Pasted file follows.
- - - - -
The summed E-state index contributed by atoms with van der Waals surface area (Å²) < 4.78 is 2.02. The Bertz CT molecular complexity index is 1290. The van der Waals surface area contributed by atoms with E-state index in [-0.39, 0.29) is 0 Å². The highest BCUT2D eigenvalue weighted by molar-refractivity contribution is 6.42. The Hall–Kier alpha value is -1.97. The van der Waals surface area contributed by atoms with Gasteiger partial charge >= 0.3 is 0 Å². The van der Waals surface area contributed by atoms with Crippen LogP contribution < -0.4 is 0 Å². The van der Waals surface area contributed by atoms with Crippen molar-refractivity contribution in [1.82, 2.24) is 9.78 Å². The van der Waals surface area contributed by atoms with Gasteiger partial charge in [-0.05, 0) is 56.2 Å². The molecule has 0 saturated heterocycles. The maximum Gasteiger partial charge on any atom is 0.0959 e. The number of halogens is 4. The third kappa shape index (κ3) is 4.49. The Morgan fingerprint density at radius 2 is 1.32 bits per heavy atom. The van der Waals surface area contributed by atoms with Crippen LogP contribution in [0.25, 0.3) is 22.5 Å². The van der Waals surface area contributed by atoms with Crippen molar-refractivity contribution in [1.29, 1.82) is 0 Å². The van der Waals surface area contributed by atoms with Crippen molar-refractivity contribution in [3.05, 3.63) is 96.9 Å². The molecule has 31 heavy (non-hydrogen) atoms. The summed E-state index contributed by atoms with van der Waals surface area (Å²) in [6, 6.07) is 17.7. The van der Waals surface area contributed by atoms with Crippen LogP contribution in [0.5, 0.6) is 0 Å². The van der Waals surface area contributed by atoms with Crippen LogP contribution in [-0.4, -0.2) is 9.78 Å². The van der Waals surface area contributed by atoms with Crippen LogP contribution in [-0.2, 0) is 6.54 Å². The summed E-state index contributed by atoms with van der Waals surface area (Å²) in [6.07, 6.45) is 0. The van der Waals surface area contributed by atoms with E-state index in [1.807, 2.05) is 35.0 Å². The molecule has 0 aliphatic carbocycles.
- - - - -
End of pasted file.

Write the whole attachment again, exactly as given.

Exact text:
The summed E-state index contributed by atoms with van der Waals surface area (Å²) < 4.78 is 2.02. The Bertz CT molecular complexity index is 1290. The van der Waals surface area contributed by atoms with E-state index in [-0.39, 0.29) is 0 Å². The highest BCUT2D eigenvalue weighted by molar-refractivity contribution is 6.42. The Hall–Kier alpha value is -1.97. The van der Waals surface area contributed by atoms with Gasteiger partial charge >= 0.3 is 0 Å². The van der Waals surface area contributed by atoms with Crippen LogP contribution < -0.4 is 0 Å². The van der Waals surface area contributed by atoms with Crippen molar-refractivity contribution in [1.82, 2.24) is 9.78 Å². The van der Waals surface area contributed by atoms with Gasteiger partial charge in [-0.05, 0) is 56.2 Å². The molecule has 0 saturated heterocycles. The maximum Gasteiger partial charge on any atom is 0.0959 e. The number of halogens is 4. The third kappa shape index (κ3) is 4.49. The Morgan fingerprint density at radius 2 is 1.32 bits per heavy atom. The van der Waals surface area contributed by atoms with Crippen LogP contribution in [0.25, 0.3) is 22.5 Å². The van der Waals surface area contributed by atoms with Crippen molar-refractivity contribution in [1.29, 1.82) is 0 Å². The van der Waals surface area contributed by atoms with Crippen molar-refractivity contribution in [3.05, 3.63) is 96.9 Å². The molecule has 31 heavy (non-hydrogen) atoms. The summed E-state index contributed by atoms with van der Waals surface area (Å²) in [6, 6.07) is 17.7. The van der Waals surface area contributed by atoms with Crippen LogP contribution in [0.5, 0.6) is 0 Å². The van der Waals surface area contributed by atoms with Crippen LogP contribution in [-0.4, -0.2) is 9.78 Å². The van der Waals surface area contributed by atoms with Crippen LogP contribution in [-0.2, 0) is 6.54 Å². The summed E-state index contributed by atoms with van der Waals surface area (Å²) in [6.07, 6.45) is 0. The van der Waals surface area contributed by atoms with E-state index in [1.807, 2.05) is 35.0 Å². The molecule has 0 aliphatic carbocycles.